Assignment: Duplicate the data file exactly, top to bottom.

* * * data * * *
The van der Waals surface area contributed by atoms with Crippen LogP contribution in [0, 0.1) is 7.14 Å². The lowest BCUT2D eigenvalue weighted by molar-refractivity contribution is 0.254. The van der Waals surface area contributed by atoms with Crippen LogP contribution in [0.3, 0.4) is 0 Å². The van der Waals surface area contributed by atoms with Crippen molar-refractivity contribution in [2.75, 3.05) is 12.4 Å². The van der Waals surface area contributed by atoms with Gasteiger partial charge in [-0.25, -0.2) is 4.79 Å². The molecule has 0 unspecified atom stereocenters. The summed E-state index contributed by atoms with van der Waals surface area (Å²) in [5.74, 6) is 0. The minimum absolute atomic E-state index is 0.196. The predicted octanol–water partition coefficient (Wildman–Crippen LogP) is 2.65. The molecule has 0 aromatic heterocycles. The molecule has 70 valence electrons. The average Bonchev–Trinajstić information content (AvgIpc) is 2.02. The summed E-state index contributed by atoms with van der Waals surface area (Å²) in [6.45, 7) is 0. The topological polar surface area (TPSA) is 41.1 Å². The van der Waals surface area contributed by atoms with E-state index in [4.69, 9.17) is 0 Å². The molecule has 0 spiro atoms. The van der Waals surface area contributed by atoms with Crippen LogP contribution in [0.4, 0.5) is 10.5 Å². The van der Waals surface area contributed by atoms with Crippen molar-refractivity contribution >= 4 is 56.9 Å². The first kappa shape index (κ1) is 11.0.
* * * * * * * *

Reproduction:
The van der Waals surface area contributed by atoms with Crippen LogP contribution in [0, 0.1) is 7.14 Å². The lowest BCUT2D eigenvalue weighted by molar-refractivity contribution is 0.254. The van der Waals surface area contributed by atoms with Crippen LogP contribution in [0.3, 0.4) is 0 Å². The van der Waals surface area contributed by atoms with Crippen molar-refractivity contribution in [2.75, 3.05) is 12.4 Å². The van der Waals surface area contributed by atoms with Gasteiger partial charge in [-0.25, -0.2) is 4.79 Å². The molecule has 0 unspecified atom stereocenters. The summed E-state index contributed by atoms with van der Waals surface area (Å²) in [5.74, 6) is 0. The minimum absolute atomic E-state index is 0.196. The predicted octanol–water partition coefficient (Wildman–Crippen LogP) is 2.65. The molecule has 0 aromatic heterocycles. The molecule has 70 valence electrons. The average Bonchev–Trinajstić information content (AvgIpc) is 2.02. The summed E-state index contributed by atoms with van der Waals surface area (Å²) in [6.45, 7) is 0. The topological polar surface area (TPSA) is 41.1 Å². The van der Waals surface area contributed by atoms with E-state index in [4.69, 9.17) is 0 Å². The molecule has 0 spiro atoms. The van der Waals surface area contributed by atoms with Crippen LogP contribution in [0.4, 0.5) is 10.5 Å². The van der Waals surface area contributed by atoms with Crippen molar-refractivity contribution >= 4 is 56.9 Å². The first kappa shape index (κ1) is 11.0.